Court Clerks are very knowledgeable of court procedures and requirements, but the impartial administration of justice prevents Clerks from giving “legal” advice
William B. Blanchard, Attorney at Law (N/A:N/A)
ST. CHARLES, ILLINOIS, UNITED STATES, January 22, 2019 /EINPresswire.com/ — In a new article, Illinois lawyer William B. Blanchard discusses the issue of advice from court clerks. Lawyers are usually in a hurry and do not always have the time to research minute court procedures, application forms and other requirements. Many people who end up in Court do not have the money to hire a lawyer and thus end up representing themselves in court (“pro se”). For both lawyers and pro se litigants, the first point of contact with the Court is usually the court clerk. While many court clerks want to help, they are restricted in what they are allowed to do and say.
In his most recent article, William Blanchard, Esq. addresses the issue that affects attorneys and pro se litigants alike – they all wish they could pick the court clerk's brain … but they cannot. The complete article is available on the Blog of Mr. Blanchard at https://williamblanchardblog.blogspot.com/
That clerks cannot provide legal advice in Illinois is prominently stated in many documents and on many websites. Illinois Legal Aid Online notes that “Clerks, judges, and other court employees cannot give you legal advice or tell you what you should do in your case. There may be a help desk available at the court where you can get some advice.” https://www.illinoislegalaid.org/legal-information/going-court-basics. The “Illinois Supreme Court Policy On Assistance to Court Patrons by Circuit Clerks, Court Staff, Law Librarians, and Court Volunteers” states: “Prohibited Services. Circuit clerks, court staff, law librarians, and court volunteers—acting in a non-lawyer capacity on behalf of the court—shall not: …. Provide legal analysis, strategy or advice to a court patron, or perform legal research other than assistance in self-guided legal research for any court patron; …” http://www.illinoiscourts.gov/SupremeCourt/Policies/Pdf/Safe_Harbor_Policy.pdf. As a final example, the Rock Island County Circuit Court, Clerk’s Office, states prominently on its website: “NOTE: WE ARE NOT ATTORNEYS AND CANNOT GIVE LEGAL ADVICE.” http://www.rockislandcounty.org/CircuitClerk/LegalSelfHelp/.
The Judicial Council of California has addressed this issue in much more detail with a brochure and form called “MC-800, Court Clerk’s Office: Signage” that allows court clerks to offer specified assistance to court users. There is an explanatory brochure that goes with it, called “May I help you? Legal Advice vs. Legal Information” (2003 by Judicial Council of California/Administrative Office of the Courts, available online at http://www.courts.ca.gov/documents/mayihelpyou.pdf; form at https://www.courts.ca.gov/documents/mc800.pdf)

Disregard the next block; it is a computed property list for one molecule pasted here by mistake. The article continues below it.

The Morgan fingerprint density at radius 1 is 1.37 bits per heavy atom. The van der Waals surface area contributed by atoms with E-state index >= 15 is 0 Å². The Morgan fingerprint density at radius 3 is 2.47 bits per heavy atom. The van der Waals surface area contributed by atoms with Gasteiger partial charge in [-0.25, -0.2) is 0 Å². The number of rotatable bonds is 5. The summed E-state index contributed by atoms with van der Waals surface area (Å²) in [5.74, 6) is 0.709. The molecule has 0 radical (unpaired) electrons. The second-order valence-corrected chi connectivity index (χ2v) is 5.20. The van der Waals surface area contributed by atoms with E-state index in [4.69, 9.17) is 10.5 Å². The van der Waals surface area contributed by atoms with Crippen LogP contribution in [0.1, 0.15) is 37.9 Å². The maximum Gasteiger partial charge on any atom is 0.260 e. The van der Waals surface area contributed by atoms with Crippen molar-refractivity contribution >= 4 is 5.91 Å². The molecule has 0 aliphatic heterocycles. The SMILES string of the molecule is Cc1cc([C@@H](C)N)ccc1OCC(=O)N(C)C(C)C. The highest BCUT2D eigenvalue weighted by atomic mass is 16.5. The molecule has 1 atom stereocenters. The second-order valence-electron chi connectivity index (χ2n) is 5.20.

The brochure issued by the California Judicial Council explains “that The Code of Ethics for the Court Employees of California requires you to ‘furnish accurate information as requested in a competent, cooperative, and timely manner’ but to avoid ‘giving legal advice.’ You may already know that you are not supposed to give ‘legal advice’ to court users. … As a result, when people ask questions where the line between legal information and legal advice is blurry, you may avoid giving appropriate information about court procedures because you don’t want to violate the Code of Ethics. Meanwhile, court users don’t get the information they need and may become frustrated; more significantly, if they don’t follow the right procedure, they may be denied access to the courts. In an effort to address these concerns, the Judicial Council of California recently approved form MC800, Court Clerks Office: Signage, for display in court clerks’ offices throughout the state. The form is designed for posting at the clerk’s counter or public window at each court location so that court users can read and understand the guidelines that you are required to follow.” (Brochure, page 1).
Mr. William Blanchard concludes that while the California signage and brochure clarifies the clerks’ duties, it does not help pro se litigants in need of legal help. Also, the California approach does not lessen the burden on the court system. It is unlikely that pro se litigants will read the brochure “May I help you?” before asking a court clerk for help. This issue will continue, possibly forever. Legal self-help centers (as already exist in Illinois in some instances), flexible payment plans offered by attorneys, and allowing paralegal professionals to provide limited representation (as proposed in some other States) may provide relief.
The complete article is available on the Blog of Mr. Blanchard at https://williamblanchardblog.blogspot.com/
*** Mr. William B. Blanchard (“Bill Blanchard”) is a real estate attorney with offices in Illinois. Bill specializes in representing real estate clients for purchases and sales as well as home owner real estate tax assessment appeals.
Law Firm Website: https://WilliamBlanchardLaw.com
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Source: EIN Presswire